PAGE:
# Graphs from Dendrograms

##### Posted on June 29, 2014

R has various functions (and packages) for working with both hierarchical clustering dendrograms and graphs. The problem is that there’s almost no information on how convert a dendrogram into a graph.

### Trees and Graphs

For one of my visualization projects I was faced with the following question:
**How to obtain a graph structure from a dendrogram structure?** As simple as this
question may seem, it took me a couple of days to find out a satisfactory answer.

Recall that a dendrogram is a just tree diagram used to display the arrangement of the clusters produced by hierarchical clustering. Interestingly, we can think of a dendrogram as a graph with a tree structure. The leafs of the dendrogram and the merged nodes can be seen as the graph nodes. In turn, the branches of the dendrogram can be regarded as the graph edges.

### Hierarchical Clustering Dendrogram

Let’s start by generating a hierarchical clustering with `hclust()`

. We’ll
use the data `USArrests`

for demo purposes:

Although `"hclust"`

provides information about the merged nodes, it doesn’t provide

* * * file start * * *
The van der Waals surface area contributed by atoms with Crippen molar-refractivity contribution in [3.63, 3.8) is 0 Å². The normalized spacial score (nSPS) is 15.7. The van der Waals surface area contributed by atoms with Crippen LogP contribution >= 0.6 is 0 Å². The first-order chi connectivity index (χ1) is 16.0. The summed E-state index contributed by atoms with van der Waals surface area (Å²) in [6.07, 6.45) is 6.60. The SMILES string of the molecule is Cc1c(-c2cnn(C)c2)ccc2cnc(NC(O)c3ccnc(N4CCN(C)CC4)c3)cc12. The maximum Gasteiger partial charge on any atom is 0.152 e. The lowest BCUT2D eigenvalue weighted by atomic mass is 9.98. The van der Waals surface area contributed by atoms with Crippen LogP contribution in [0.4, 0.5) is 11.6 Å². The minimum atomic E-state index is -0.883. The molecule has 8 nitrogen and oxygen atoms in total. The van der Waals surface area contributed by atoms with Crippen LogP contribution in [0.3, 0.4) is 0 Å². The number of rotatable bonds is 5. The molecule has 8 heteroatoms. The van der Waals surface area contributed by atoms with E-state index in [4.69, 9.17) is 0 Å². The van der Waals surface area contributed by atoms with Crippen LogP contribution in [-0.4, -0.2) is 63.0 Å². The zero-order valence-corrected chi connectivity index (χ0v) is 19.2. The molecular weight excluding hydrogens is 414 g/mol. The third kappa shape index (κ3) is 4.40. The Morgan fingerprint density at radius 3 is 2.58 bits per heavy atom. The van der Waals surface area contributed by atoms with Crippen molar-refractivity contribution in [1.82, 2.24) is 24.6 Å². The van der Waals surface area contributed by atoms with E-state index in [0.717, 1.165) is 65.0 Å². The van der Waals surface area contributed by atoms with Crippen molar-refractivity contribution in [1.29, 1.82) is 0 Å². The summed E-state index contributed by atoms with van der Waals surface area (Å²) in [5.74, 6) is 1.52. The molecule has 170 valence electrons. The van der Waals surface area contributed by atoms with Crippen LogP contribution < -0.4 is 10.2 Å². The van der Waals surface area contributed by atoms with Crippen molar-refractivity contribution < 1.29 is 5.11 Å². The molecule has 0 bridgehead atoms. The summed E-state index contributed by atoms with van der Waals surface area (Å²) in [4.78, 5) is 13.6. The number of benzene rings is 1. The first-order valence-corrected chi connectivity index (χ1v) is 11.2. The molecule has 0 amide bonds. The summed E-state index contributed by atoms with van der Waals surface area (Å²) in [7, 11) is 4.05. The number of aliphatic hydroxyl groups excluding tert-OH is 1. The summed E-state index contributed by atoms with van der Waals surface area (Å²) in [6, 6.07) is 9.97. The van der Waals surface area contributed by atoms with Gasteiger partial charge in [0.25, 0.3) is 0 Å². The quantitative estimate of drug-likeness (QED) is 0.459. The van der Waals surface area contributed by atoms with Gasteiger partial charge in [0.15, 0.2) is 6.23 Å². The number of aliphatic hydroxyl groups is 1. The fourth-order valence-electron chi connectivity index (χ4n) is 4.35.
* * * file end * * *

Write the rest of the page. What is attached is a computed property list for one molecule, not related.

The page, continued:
all the necessary elements to build a graph. To do this, we need to use
the function `as.phylo()`

from the R package `"ape"`

. The good news
about a `"phylo"`

object is that it contains all the tree edges needed
to build a graph.

### Graph

Once we have the edges we can build a graph using the function `graph.edgelist()`

from the package `"igraph"`

.

The previous plot is kind of messy but the graph has exactly what we want: it has all the leafs, nodes and edges from the dendrogram.

Finally, we can play with the different graph layouts to get a set of x-y
coordinates. For instance, we can use the `layout.auto()`

function to get
nodes nicely spread. Having the layout coordinates we can plot a graph with
a tree structure using some R plotting tools:

If you’re interested in getting a pretty tree graph check the next post.